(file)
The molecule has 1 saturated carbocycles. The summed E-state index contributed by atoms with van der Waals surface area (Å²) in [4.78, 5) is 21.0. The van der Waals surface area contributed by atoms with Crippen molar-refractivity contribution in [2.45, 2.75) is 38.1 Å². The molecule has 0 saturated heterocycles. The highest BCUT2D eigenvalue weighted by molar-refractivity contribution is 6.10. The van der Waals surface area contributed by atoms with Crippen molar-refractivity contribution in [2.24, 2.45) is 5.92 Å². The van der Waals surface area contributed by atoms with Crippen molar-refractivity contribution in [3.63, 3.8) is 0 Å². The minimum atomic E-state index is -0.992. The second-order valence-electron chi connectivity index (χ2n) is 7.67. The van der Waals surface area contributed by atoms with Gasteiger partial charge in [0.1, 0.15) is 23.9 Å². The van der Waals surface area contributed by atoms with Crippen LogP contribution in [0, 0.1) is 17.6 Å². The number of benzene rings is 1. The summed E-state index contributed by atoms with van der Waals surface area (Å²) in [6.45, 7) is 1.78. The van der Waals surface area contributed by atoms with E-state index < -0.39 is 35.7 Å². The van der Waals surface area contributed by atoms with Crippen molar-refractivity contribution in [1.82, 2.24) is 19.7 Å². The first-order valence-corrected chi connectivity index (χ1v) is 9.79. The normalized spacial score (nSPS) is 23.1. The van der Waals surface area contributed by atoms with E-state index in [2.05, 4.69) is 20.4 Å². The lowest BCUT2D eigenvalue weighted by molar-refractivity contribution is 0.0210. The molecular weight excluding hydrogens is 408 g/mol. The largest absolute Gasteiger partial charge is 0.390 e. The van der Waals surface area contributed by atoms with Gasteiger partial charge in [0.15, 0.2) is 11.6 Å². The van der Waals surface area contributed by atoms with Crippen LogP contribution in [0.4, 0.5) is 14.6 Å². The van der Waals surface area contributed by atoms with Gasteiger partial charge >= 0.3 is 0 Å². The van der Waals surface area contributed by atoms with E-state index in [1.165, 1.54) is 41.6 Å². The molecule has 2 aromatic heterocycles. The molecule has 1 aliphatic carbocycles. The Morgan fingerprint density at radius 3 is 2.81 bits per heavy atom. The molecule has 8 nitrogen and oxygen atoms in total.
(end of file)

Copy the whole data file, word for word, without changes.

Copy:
The molecule has 1 saturated carbocycles. The summed E-state index contributed by atoms with van der Waals surface area (Å²) in [4.78, 5) is 21.0. The van der Waals surface area contributed by atoms with Crippen molar-refractivity contribution in [2.45, 2.75) is 38.1 Å². The molecule has 0 saturated heterocycles. The highest BCUT2D eigenvalue weighted by molar-refractivity contribution is 6.10. The van der Waals surface area contributed by atoms with Crippen molar-refractivity contribution in [2.24, 2.45) is 5.92 Å². The van der Waals surface area contributed by atoms with Crippen molar-refractivity contribution in [3.63, 3.8) is 0 Å². The minimum atomic E-state index is -0.992. The second-order valence-electron chi connectivity index (χ2n) is 7.67. The van der Waals surface area contributed by atoms with Gasteiger partial charge in [0.1, 0.15) is 23.9 Å². The van der Waals surface area contributed by atoms with Crippen LogP contribution in [0, 0.1) is 17.6 Å². The number of benzene rings is 1. The summed E-state index contributed by atoms with van der Waals surface area (Å²) in [6.45, 7) is 1.78. The van der Waals surface area contributed by atoms with E-state index < -0.39 is 35.7 Å². The van der Waals surface area contributed by atoms with Crippen molar-refractivity contribution in [1.82, 2.24) is 19.7 Å². The first-order valence-corrected chi connectivity index (χ1v) is 9.79. The normalized spacial score (nSPS) is 23.1. The van der Waals surface area contributed by atoms with E-state index in [2.05, 4.69) is 20.4 Å². The lowest BCUT2D eigenvalue weighted by molar-refractivity contribution is 0.0210. The molecular weight excluding hydrogens is 408 g/mol. The largest absolute Gasteiger partial charge is 0.390 e. The van der Waals surface area contributed by atoms with Gasteiger partial charge in [0.15, 0.2) is 11.6 Å². The van der Waals surface area contributed by atoms with Crippen LogP contribution in [0.4, 0.5) is 14.6 Å². The van der Waals surface area contributed by atoms with Gasteiger partial charge >= 0.3 is 0 Å². The van der Waals surface area contributed by atoms with E-state index in [1.165, 1.54) is 41.6 Å². The molecule has 2 aromatic heterocycles. The molecule has 1 aliphatic carbocycles. The Morgan fingerprint density at radius 3 is 2.81 bits per heavy atom. The molecule has 8 nitrogen and oxygen atoms in total.